How the corals get their algae. In the previous issue of X-ray Mag the problem of coral bleaching was discussed. Mechanisms were described which might provide resistance and protection to increased temperature and light intensities. It was stated that, due to rising sea-temperatures, the symbiotic algae that help supply nutrients to the polyps of the corals were dying off.
Zooxanthellae are best known for their role in the life of reef-forming corals. In tropical waters almost all coral animals contain a colony of zooxanthellae. Without these symbiotic plants, the coral animals would be unable to obtain enough nutrients to build their calcium carbonate skeletons, which accumulate to form the vast coral reefs of the tropics.
Photosynthesis produces sugars essential for the plants to grow, however with the zooxanthellae enough sugar is produced to allow some to be shared with their hosts. In return, the host will assist the growth of the zooxanthellae by passing on some of its dissolved organic waste. The host animal cannot usually survive if the zooxanthellae are not present.
Acquisition of zooxanthellae
The host animals do not have any zooxanthellae in their larval forms and therefore must acquire them from the water column. Once a few zooxanthellae enter the body of their host animal they are able to quickly build up their population by splitting in half. This is their normal means of reproduction.
The juvenile host filters the zooxanthellae from the seawater along with its food, and once in the stomach of the host, the zooxanthellae is passed into the surface flesh. Zooxanthellae multiply within the host due to simple cell division. Some nudibranch species get their zooxanthellae by eating cnidarians in which the zooxanthellae are already living, but how some obtain them is still a mystery.
Reaching the polyps
If they acquire them from the water column, then the algae must be present in the water close to the polyps. Now, although there are so many algae available, the sea is big; so what brings them close to the polyps in the coral reefs? Recent research makes the interesting suggestion that it is the corals themselves that signal their presence to the algae by attracting them by fluorescence.
Fluorescence is the name for the absorption of light at one wavelength and its re-emission at another wavelength. The wavelength of maximum emission is generally longer than the wavelength of maximum absorbtion. This means for corals that fluoresce green light, which has wavelengths of about 550 nm, they must be absorbing light in the UV-blue region of the electromagnetic spectrum i.e. from about 350 nm to 450 nm. To produce this fluorescent light there are special pigments present in the polyps.
A short note in a recent issue of the scientific journal Coral Reefs proposes an interesting new idea for the function of green fluorescence in corals - that it may act in coral larvae as a beacon to attract symbionts. Evidence suggests that the microscopic algae that are symbiotic with corals are attracted to green light. The green fluorescence develops early in some coral larvae, and the note suggests that the green glow could help draw algae to the larvae to initiate the symbiotic relationship.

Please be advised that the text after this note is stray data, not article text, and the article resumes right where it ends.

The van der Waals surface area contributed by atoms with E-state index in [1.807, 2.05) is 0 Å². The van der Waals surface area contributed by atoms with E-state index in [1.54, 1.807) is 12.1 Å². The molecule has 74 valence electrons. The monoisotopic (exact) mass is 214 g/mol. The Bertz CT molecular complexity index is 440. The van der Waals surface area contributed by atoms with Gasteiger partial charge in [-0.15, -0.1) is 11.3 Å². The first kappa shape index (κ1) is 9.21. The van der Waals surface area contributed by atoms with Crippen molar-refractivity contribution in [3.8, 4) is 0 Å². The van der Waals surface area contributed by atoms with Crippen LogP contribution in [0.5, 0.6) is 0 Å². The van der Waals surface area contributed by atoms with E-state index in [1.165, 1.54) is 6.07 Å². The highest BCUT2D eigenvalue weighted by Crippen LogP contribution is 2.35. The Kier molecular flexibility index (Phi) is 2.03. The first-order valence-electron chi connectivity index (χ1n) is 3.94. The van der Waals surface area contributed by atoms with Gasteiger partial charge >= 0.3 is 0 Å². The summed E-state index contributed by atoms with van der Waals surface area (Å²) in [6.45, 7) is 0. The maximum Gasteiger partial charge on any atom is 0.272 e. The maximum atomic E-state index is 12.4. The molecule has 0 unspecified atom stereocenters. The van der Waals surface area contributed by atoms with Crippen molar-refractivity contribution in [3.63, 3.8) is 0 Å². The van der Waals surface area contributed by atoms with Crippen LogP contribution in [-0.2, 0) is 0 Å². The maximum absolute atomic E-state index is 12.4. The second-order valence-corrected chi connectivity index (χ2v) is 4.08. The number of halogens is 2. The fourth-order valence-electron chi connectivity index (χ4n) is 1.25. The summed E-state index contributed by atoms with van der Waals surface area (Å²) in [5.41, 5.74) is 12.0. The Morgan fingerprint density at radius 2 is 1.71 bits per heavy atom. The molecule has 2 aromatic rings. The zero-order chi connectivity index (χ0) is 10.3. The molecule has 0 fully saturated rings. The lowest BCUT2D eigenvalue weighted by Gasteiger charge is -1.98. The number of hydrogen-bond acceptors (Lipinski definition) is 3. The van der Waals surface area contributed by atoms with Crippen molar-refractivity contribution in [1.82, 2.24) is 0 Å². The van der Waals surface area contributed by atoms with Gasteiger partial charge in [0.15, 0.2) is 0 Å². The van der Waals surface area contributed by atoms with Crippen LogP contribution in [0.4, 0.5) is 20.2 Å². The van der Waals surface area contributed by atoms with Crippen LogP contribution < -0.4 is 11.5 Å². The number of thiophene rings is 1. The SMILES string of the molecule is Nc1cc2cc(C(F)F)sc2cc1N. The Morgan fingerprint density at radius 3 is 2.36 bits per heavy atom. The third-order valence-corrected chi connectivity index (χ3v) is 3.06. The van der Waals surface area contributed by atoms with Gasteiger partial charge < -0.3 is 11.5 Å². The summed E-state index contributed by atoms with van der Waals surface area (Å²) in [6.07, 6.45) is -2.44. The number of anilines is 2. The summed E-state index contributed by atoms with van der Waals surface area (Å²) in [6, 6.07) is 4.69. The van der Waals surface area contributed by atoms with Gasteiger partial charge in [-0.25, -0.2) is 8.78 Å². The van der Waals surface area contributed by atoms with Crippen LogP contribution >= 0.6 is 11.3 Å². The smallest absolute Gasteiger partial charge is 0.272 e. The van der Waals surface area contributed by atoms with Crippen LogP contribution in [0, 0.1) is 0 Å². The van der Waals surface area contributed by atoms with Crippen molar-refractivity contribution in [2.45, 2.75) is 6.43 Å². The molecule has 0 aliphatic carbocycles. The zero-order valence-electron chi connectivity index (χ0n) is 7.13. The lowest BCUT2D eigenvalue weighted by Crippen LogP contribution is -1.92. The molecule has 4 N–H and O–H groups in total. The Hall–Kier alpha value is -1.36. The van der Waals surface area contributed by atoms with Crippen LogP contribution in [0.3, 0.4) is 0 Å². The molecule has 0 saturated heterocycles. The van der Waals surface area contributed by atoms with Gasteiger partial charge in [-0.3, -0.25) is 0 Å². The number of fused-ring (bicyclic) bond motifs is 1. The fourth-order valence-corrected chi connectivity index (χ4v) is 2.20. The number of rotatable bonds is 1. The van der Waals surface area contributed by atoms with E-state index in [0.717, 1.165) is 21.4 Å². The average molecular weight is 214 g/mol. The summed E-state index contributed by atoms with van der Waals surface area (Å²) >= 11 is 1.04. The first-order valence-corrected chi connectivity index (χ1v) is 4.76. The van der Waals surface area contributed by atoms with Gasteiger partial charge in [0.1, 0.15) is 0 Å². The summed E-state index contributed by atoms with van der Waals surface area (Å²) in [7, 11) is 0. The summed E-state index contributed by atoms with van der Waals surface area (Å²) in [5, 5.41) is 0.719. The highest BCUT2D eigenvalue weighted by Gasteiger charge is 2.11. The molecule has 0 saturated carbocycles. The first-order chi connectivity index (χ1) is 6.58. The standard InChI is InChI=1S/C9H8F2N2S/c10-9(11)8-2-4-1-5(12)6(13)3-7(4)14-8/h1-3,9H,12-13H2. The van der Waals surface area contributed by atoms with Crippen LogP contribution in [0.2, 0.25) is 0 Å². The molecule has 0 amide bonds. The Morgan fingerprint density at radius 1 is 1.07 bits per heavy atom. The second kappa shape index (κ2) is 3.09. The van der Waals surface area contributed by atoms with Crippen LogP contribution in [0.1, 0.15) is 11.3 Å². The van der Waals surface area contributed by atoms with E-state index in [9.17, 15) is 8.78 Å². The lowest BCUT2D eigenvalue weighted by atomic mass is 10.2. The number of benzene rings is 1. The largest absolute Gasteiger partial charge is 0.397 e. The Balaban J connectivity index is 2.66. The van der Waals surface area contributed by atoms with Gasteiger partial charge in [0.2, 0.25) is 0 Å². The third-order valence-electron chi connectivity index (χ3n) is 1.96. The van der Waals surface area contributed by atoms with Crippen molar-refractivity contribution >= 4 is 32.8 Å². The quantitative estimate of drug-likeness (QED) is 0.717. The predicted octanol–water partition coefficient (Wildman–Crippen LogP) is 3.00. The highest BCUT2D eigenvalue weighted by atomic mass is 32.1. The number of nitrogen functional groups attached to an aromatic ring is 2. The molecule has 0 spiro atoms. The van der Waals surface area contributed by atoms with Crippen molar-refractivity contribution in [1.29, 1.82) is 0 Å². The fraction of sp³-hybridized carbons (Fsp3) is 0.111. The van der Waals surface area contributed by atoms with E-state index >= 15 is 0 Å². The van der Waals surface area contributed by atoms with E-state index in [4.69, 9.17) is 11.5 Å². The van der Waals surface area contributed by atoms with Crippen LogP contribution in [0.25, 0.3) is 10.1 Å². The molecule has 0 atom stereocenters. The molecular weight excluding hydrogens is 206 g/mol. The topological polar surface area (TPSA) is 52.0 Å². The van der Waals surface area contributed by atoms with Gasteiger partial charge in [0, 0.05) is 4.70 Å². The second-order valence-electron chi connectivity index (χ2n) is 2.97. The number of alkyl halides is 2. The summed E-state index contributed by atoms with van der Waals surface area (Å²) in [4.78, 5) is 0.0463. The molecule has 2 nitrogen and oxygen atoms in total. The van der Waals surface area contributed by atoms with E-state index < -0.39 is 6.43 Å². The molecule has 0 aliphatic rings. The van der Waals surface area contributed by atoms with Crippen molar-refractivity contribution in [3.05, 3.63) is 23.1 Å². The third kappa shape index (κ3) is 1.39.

Now, the main questions here is, how are the algae stimulated to move towards this source of light? For we must remember, these are plants and not animals.
Attraction to light
The algae have an eyespot. This is a swelled area attached to a flagellum that contains pigment. The pigment proteins respond to the presence of light and signal the flagella to move toward it. This movement under the stimulus of light is called phototaxis.
This is a very complex phenomenon which is still subject to much research. However, it can be simply described in a phenomenological way using the algae Chlamydomonas as an example. (See diagram.) The cell is about 10 mm in diameter, the eyespot is about 1 mm, and the flagella about 10 mm long. The photoreceptor pigment is localised in the cell’s outer plasma membrane. When the photoreceptor pigment is stimulated, it sends an electrical signal to the transponder cells in the flagella. This stimulates the flagella to vibrate and make the algae to move or “swim” through the water.
However, the dense pigment layer in the eyespot shields the photoreceptor pigment from light coming from one direction to the other. This causes the flagella to move differently, so that the swimming, rotating algae can continuously sample the spatial distribution of light. Thus, as the cell swims with its two flagella, it also rotates around the axis along which it is advancing. The algae swim towards the source of light. The energy required for this movement is supplied by photosynthesis.
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From cool blue wilderness of the Canadian high Arctic to the red hot deserts of Jordan - from Beluga whales close to magnificent wrecks. Also in this issue lots of Ocean Art including Chihulys Seaforms. Vi have a talk with photographer Kurt Amsler and AP Valves Martin Parker. Dives: 200m on CCR in Thailand and explore caves in Bosnia. Technique: Leigh Cunningham tells why we should watch our partial pressure and Jason Heller and Dan Beecham explains how we can rig your photogear.
Lots of other news and new gear too - as always.